A Guest Post about Financial Compatibility.
I love my significant other but we are not a good fit for each other financially.
Ask yourself how many times have your fights been about or related to money? How it was spent, why it was spent, whether or not you could actually afford the purchase, whether or not to save and so on.
Despite the important role money plays in a marriage or long-term relationship many couples are reluctant to discuss finances before moving in together. My husband and I did a marriage compatibility questionnaire before we married. It said that we were more than 80% compatible but I do not recall it asking much about money. It may have asked if we were going to have joint or separate bank accounts but that was all.
At the time I thought that a joint bank account was the way to go. I handled all the finances and as I was a risk averse, deadline-focused individual I thought we would be fine. How na√Įve I was.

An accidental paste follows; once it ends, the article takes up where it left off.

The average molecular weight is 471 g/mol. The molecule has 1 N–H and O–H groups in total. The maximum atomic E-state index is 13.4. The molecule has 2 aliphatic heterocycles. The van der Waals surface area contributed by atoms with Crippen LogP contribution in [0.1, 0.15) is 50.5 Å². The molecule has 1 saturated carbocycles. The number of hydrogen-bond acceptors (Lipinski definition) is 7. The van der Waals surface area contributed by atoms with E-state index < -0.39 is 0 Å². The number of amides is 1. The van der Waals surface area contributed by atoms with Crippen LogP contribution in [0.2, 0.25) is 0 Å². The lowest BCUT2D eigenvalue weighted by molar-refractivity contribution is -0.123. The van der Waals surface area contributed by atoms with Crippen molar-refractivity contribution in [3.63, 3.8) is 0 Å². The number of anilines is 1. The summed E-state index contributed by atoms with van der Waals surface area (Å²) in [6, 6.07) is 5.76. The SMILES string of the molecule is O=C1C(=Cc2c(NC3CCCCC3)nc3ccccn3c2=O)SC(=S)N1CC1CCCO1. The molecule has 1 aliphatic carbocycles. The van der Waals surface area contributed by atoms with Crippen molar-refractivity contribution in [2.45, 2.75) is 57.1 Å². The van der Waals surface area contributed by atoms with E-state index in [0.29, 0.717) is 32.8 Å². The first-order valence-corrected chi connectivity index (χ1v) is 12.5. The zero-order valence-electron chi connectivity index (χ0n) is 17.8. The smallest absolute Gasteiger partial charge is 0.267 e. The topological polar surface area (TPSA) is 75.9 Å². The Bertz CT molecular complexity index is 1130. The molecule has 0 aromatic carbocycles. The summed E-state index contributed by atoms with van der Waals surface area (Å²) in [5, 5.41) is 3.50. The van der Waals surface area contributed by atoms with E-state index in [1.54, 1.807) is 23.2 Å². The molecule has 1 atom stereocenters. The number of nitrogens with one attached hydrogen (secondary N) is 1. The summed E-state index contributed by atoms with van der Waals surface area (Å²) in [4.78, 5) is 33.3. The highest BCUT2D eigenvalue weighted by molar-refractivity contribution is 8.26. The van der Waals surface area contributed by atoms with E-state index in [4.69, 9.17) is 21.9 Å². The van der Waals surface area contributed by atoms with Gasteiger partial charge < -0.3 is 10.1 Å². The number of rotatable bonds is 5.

I wanted to invest in investment property but he wanted to put money every week into a long term Superannuation scheme. That was not what I wanted to do, as I preferred property. However I decided that if my impulsive free spending partner wanted to commit to a conservative scheme then I should support him in that. It was made very clear to us what would happen if we took money out within the first 3 or so years. No problem I thought, we are in this for the long term.
A year or so later my impulsive partner took me out one weekend. We ended up at a car yard. Next thing I know my fully paid for economical hatch back had been traded in for a red convertible. The next day in order to be able to make the payments on the new car we pulled out of our scheme losing thousands in the process. Now I am not blaming my partner totally for this. He did NOT twist my arm. I agreed in the whirlwind excitement of it all.¬† Read more »